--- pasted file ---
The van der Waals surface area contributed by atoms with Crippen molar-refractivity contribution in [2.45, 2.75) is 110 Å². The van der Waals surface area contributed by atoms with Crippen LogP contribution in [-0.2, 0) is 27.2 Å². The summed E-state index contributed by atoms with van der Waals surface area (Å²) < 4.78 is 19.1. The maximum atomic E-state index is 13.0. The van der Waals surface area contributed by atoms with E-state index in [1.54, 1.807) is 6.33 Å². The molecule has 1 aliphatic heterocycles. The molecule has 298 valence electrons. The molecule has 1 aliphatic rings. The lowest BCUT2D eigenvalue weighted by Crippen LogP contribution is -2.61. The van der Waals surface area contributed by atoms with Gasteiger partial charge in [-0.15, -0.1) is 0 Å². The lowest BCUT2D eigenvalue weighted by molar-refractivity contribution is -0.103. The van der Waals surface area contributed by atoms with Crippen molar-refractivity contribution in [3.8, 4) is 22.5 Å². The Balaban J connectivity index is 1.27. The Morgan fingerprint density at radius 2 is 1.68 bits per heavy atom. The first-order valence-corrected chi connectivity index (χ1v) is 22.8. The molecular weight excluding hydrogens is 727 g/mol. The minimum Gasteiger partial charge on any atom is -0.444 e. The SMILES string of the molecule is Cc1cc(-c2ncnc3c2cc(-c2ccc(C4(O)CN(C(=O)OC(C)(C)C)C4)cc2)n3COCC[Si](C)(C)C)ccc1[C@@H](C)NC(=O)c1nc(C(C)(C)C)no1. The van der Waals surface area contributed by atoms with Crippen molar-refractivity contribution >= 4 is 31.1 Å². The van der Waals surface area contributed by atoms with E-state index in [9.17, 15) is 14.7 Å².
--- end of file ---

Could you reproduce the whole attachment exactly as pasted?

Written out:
The van der Waals surface area contributed by atoms with Crippen molar-refractivity contribution in [2.45, 2.75) is 110 Å². The van der Waals surface area contributed by atoms with Crippen LogP contribution in [-0.2, 0) is 27.2 Å². The summed E-state index contributed by atoms with van der Waals surface area (Å²) < 4.78 is 19.1. The maximum atomic E-state index is 13.0. The van der Waals surface area contributed by atoms with E-state index in [1.54, 1.807) is 6.33 Å². The molecule has 1 aliphatic heterocycles. The molecule has 298 valence electrons. The molecule has 1 aliphatic rings. The lowest BCUT2D eigenvalue weighted by Crippen LogP contribution is -2.61. The van der Waals surface area contributed by atoms with Gasteiger partial charge in [-0.15, -0.1) is 0 Å². The lowest BCUT2D eigenvalue weighted by molar-refractivity contribution is -0.103. The van der Waals surface area contributed by atoms with Crippen molar-refractivity contribution in [3.8, 4) is 22.5 Å². The Balaban J connectivity index is 1.27. The Morgan fingerprint density at radius 2 is 1.68 bits per heavy atom. The first-order valence-corrected chi connectivity index (χ1v) is 22.8. The molecular weight excluding hydrogens is 727 g/mol. The minimum Gasteiger partial charge on any atom is -0.444 e. The SMILES string of the molecule is Cc1cc(-c2ncnc3c2cc(-c2ccc(C4(O)CN(C(=O)OC(C)(C)C)C4)cc2)n3COCC[Si](C)(C)C)ccc1[C@@H](C)NC(=O)c1nc(C(C)(C)C)no1. The van der Waals surface area contributed by atoms with Crippen molar-refractivity contribution >= 4 is 31.1 Å². The van der Waals surface area contributed by atoms with E-state index in [9.17, 15) is 14.7 Å².